poolpumpguy

Rewiring pool - 110v vs. 220v benefits?

Postby poolpumpguy » Sun 24 Jan, 2010 13:03

only advantage is that the motor will run cooler via lower amps which will improve efficiency of pump. :thumbup:= longer pump and motor life :D hot motors cook the grease off the bearings and stress the windings....a cooler motor is a happy motor :mrgreen: ........ Jay longwood Florida
chem geek
Pool Industry Leader
Pool Industry Leader
Posts: 2382
Joined: Thu 21 Jun, 2007 21:27
Location: San Rafael, California

Rewiring pool - 110v vs. 220v benefits?

Postby chem geek » Sun 24 Jan, 2010 14:16

poolpumpguy,

Yes, lower amps is less heat where such current is indeed lower -- that was never the question. The question was WHERE the lower amps were happening. Due to the parallel configuration of the pump at 110V, the current is split in half for each winding so even though the current into the pump is twice as high than with 220V, the current in each winding is essentially the same so the same amount of heat. However, as was pointed out above, the current before the split to each winding is double.

The assertion near the start of this thread was that there was DOUBLE the current in EACH winding in the 110V case and that is simply not true as it would result in QUADRUPLE the current going into the pump (since the current is split into two parallel paths) and that, of course, is not what happens at all. So what was being questioned was the reasoning or explanation, not the experience of what was seen.

Richard
Me...
Swimming Pool Superstar
Swimming Pool Superstar
Posts: 302
Joined: Thu 26 Feb, 2009 11:11

Rewiring pool - 110v vs. 220v benefits?

Postby Me... » Thu 15 Apr, 2010 22:05

LOL

230volts x 5amps = 1,150 watts
115volts x 10amps = 1,150 watts

Guess what, no difference in power consumption.

230 is useful if you wish to use 2-speed motors or bigger motors that can't be run on 115 volts.

The only real difference I see is in Heating. If you have a choice you definitely want 220 volts for your heating so you can go bigger. The 110 circuits seem to take such a beating from being on so much longer to accomplish the same heating task.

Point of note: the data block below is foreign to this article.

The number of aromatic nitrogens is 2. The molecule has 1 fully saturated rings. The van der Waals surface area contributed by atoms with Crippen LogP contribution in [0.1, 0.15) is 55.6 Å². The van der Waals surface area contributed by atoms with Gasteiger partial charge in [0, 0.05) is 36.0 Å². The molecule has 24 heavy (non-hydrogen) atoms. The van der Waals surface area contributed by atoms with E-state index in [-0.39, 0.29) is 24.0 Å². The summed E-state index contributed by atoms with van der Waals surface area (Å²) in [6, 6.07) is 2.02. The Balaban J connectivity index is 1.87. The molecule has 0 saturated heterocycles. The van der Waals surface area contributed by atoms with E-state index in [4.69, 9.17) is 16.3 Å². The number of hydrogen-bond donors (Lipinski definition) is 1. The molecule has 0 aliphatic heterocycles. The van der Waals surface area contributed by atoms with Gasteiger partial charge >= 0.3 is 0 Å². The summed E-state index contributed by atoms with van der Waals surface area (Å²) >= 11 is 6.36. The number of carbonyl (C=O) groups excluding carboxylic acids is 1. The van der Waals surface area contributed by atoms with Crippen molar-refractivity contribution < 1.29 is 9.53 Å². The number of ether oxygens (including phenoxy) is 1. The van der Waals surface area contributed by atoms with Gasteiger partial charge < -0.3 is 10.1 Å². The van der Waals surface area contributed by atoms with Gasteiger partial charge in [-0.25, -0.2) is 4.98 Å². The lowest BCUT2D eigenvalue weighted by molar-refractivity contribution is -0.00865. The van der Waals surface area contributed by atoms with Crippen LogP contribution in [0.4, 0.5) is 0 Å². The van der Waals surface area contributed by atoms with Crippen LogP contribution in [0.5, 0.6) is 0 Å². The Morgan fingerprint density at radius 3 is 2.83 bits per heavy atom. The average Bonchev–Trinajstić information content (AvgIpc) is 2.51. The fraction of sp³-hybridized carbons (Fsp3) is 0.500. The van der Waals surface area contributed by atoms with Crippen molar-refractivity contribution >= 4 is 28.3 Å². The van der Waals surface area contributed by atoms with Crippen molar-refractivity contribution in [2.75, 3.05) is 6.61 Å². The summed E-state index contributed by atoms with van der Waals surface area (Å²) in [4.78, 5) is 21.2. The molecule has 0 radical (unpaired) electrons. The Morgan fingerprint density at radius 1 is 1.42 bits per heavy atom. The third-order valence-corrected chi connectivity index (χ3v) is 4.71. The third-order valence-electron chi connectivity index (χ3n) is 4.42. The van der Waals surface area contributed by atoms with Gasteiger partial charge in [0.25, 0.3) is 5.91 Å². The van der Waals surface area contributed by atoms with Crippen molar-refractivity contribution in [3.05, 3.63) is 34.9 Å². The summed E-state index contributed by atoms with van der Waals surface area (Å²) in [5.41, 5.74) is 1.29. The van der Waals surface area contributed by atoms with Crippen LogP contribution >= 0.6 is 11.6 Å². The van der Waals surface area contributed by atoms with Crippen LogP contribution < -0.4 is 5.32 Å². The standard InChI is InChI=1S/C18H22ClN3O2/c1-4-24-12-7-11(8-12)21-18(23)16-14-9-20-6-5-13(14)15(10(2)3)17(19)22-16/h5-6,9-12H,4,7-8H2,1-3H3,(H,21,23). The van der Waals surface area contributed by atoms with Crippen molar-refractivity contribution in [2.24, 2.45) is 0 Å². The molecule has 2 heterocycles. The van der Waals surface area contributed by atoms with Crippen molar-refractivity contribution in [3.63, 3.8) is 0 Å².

The downsides to 230 in a pool shed is you can't know how many time Mr. Homeowner miswires his own jobs and blows stuff up. Gee, I wonder why my light bulbs keep blowing up all the time! etc ...etc..
charby

Rewiring pool - 110v vs. 220v benefits?

Postby charby » Sun 14 Aug, 2011 16:11

Would you replace a 230 v to a 115v?
czechmate
Swimming Pool Superstar
Swimming Pool Superstar
Posts: 401
Joined: Sat 16 May, 2009 09:20
My Pool: 16 x 32 gunite21000 gal., Diamond Brite Blue, Swimquip XL pump, DE36
Location: Texas

Rewiring pool - 110v vs. 220v benefits?

Postby czechmate » Sun 14 Aug, 2011 17:05

There is never a benefit to replace a source for a given horsepower with a lower voltage.
First, either phase may have diferrent existing house load and therefore diferrent voltage drop during the course of a day. You would be hard pressed to find which one to use.
Secondly, your wiring, even if sufficient for lower voltage, will stay cooler at 230V and minimize its own voltage drop. Your packerhead make-up will transfer half the amps inside likely corroded wirenuts.
Your wiring comes in a common pipe to your filter pump, booster pump and the pool light.
20Amp rated #12AWG is allowed to carry only 80% - 16 Amps.
That amperage is further lowered, if there is more current carrying conductors in the same conduit.
Also, you never know how and when your neighbors on the same transformer affect either phase with their loads, so you optimizing with selecting both phases.
(Even though there is no really large single phase loads in the household, beside a coffeemaker and such, lot of homes have their loads pretty unevenly divided to breakers in the panel).

Return to “Building, Construction & Rebuilds”

Who is online at the Pool Help Forum

Users browsing this forum: Majestic [bot] and 12 guests